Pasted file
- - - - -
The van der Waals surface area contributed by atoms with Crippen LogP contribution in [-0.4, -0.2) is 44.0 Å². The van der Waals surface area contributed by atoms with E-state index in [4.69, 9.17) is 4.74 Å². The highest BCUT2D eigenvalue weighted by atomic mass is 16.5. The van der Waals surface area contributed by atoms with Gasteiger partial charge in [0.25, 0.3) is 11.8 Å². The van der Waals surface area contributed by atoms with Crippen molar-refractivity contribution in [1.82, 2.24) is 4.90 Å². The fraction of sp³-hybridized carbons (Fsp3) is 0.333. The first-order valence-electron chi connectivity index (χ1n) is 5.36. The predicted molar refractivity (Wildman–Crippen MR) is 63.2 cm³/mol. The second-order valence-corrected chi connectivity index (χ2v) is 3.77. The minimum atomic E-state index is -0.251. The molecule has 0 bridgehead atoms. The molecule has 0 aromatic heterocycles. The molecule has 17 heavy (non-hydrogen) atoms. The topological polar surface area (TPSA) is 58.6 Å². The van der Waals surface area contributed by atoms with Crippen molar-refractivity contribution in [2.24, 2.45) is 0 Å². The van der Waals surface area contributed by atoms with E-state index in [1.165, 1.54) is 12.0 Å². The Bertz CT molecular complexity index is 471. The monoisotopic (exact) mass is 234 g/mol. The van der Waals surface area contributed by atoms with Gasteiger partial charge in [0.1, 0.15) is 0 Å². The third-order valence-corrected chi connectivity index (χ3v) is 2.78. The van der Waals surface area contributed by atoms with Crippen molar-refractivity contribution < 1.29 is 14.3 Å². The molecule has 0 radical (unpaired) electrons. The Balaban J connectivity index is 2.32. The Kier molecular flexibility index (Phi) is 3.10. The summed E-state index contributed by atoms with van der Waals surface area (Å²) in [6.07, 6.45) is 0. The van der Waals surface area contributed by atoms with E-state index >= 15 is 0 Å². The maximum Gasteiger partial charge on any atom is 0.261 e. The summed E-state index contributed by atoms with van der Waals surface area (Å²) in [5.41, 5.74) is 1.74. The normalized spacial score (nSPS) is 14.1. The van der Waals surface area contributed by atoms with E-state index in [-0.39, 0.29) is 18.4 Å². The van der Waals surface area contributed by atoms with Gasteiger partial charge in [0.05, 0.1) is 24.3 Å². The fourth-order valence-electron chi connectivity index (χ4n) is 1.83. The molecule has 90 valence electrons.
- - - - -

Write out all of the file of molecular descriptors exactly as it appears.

The van der Waals surface area contributed by atoms with Crippen LogP contribution in [-0.4, -0.2) is 44.0 Å². The van der Waals surface area contributed by atoms with E-state index in [4.69, 9.17) is 4.74 Å². The highest BCUT2D eigenvalue weighted by atomic mass is 16.5. The van der Waals surface area contributed by atoms with Gasteiger partial charge in [0.25, 0.3) is 11.8 Å². The van der Waals surface area contributed by atoms with Crippen molar-refractivity contribution in [1.82, 2.24) is 4.90 Å². The fraction of sp³-hybridized carbons (Fsp3) is 0.333. The first-order valence-electron chi connectivity index (χ1n) is 5.36. The predicted molar refractivity (Wildman–Crippen MR) is 63.2 cm³/mol. The second-order valence-corrected chi connectivity index (χ2v) is 3.77. The minimum atomic E-state index is -0.251. The molecule has 0 bridgehead atoms. The molecule has 0 aromatic heterocycles. The molecule has 17 heavy (non-hydrogen) atoms. The topological polar surface area (TPSA) is 58.6 Å². The van der Waals surface area contributed by atoms with Crippen molar-refractivity contribution in [2.24, 2.45) is 0 Å². The van der Waals surface area contributed by atoms with E-state index in [1.165, 1.54) is 12.0 Å². The Bertz CT molecular complexity index is 471. The monoisotopic (exact) mass is 234 g/mol. The van der Waals surface area contributed by atoms with Gasteiger partial charge in [0.1, 0.15) is 0 Å². The third-order valence-corrected chi connectivity index (χ3v) is 2.78. The van der Waals surface area contributed by atoms with Crippen molar-refractivity contribution < 1.29 is 14.3 Å². The molecule has 0 radical (unpaired) electrons. The Balaban J connectivity index is 2.32. The Kier molecular flexibility index (Phi) is 3.10. The summed E-state index contributed by atoms with van der Waals surface area (Å²) in [6.07, 6.45) is 0. The van der Waals surface area contributed by atoms with E-state index >= 15 is 0 Å². The maximum Gasteiger partial charge on any atom is 0.261 e. The summed E-state index contributed by atoms with van der Waals surface area (Å²) in [5.41, 5.74) is 1.74. The normalized spacial score (nSPS) is 14.1. The van der Waals surface area contributed by atoms with E-state index in [-0.39, 0.29) is 18.4 Å². The van der Waals surface area contributed by atoms with Gasteiger partial charge in [0.05, 0.1) is 24.3 Å². The fourth-order valence-electron chi connectivity index (χ4n) is 1.83. The molecule has 90 valence electrons.